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Taking care of business

Raising yellow cards high in the air, the 2018 Annual Conference gets legislation done.

Senior Editor-Writer, Michigan Conference

ACME, MI (MIC) – The 2018 Michigan Annual Conference made history in several areas, including legislation. Thousands of votes had been taken at the previous 49 sessions of the Detroit and West Michigan annual conferences. But it was a new moment when yellow cards were held aloft in Governor’s Hall on Thursday. No more color coding … orange circles and blue squares … to denote conference membership. All members, one yellow square. It was a visual and actual signal that The Michigan Conference has become one.

The 28 resolutions that were before the body for decision-making were, as typically the case, split evenly between matters that govern life together as a church and matters that govern the church’s engagement with the world. When the Conference agenda turned to legislation, it was an opportunity to act according to John Wesley’s Rules of Discipleship … ordering our conference, districts, local churches and relationships with the world in a spirit of compassion, justice, worship, and devotion.

Much debated

Eight resolutions generated lengthy discussion. All the motions eventually prevailed with the exception of one referral.

R 1 Plan of Organization: concern was expressed and amendment offered about the structuring of district leadership and organization. Design Team Co-chair Marsha Woolley explained that the team’s intention was to leave “as much empowerment to the districts as possible,” giving flexibility honoring the unique context of each district. Confidence was expressed in the work of the Design Team. Amendments were defeated and the Plan was approved with minor editorial changes.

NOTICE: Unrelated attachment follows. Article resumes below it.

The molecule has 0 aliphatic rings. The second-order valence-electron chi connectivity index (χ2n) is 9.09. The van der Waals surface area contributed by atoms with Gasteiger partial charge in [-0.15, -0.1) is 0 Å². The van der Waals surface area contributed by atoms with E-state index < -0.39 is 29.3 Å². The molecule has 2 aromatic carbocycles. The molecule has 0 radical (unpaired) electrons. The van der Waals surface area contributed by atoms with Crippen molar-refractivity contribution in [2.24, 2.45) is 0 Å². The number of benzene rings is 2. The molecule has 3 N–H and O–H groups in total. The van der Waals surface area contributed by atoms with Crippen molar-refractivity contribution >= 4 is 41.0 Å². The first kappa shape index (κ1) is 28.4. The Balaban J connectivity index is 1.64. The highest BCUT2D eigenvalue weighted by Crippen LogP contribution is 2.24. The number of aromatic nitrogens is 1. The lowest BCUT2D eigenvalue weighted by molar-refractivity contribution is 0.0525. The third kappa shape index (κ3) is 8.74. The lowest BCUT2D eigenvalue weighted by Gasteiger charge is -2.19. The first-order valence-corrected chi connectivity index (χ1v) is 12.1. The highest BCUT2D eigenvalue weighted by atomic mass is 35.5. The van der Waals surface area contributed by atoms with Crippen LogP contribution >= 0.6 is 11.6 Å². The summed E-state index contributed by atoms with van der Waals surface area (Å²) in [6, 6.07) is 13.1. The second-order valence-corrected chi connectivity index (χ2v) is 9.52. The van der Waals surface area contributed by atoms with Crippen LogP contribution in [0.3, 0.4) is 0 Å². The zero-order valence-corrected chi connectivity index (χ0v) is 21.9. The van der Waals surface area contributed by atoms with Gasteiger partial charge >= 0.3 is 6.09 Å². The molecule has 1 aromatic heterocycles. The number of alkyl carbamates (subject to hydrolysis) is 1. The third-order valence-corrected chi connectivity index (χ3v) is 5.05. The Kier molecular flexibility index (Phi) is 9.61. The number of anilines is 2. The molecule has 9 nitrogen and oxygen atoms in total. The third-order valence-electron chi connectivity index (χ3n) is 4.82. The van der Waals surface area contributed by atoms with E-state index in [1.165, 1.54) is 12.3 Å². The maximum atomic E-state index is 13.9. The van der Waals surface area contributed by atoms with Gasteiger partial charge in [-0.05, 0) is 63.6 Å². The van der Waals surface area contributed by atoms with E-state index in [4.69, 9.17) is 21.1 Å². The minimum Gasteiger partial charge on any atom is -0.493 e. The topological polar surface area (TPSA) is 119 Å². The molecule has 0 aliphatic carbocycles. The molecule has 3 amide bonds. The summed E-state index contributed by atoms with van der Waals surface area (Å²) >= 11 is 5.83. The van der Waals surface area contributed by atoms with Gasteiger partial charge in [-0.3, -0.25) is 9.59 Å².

R 12 Poor People’s Campaign: after much debate in which concerns were expressed about civil disobedience and the church moving outside its walls and into political halls, members voted to pray and witness for this National Call for a Moral Revival supporting workers and those in poverty. “It’s advocacy that makes things happen.” (Rev. George Covintree). “We do a lot of charitable work. Justice is often missing. Support this.” (Rev. Len Schoenherr)

R 13 Acknowledgement of Sin: Members took the scope of the resolution beyond the church setting by deleting the words “pastors and laypersons.” Approved the statement: “We acknowledge we have sinned in how we have sometimes treated those marginalized (people of color, Native American, women and LGBTQI).” A number of youth members were among those speaking in favor of confessing mistreatment of persons and extending blessing as Jesus did. Others expressed concern about disciplinary language.

Rev. Mary Ivanov, Muskegon: Lake Harbor UMC, participates in the debate in Governor’s Hall. ~mic photo/Hannah Hazen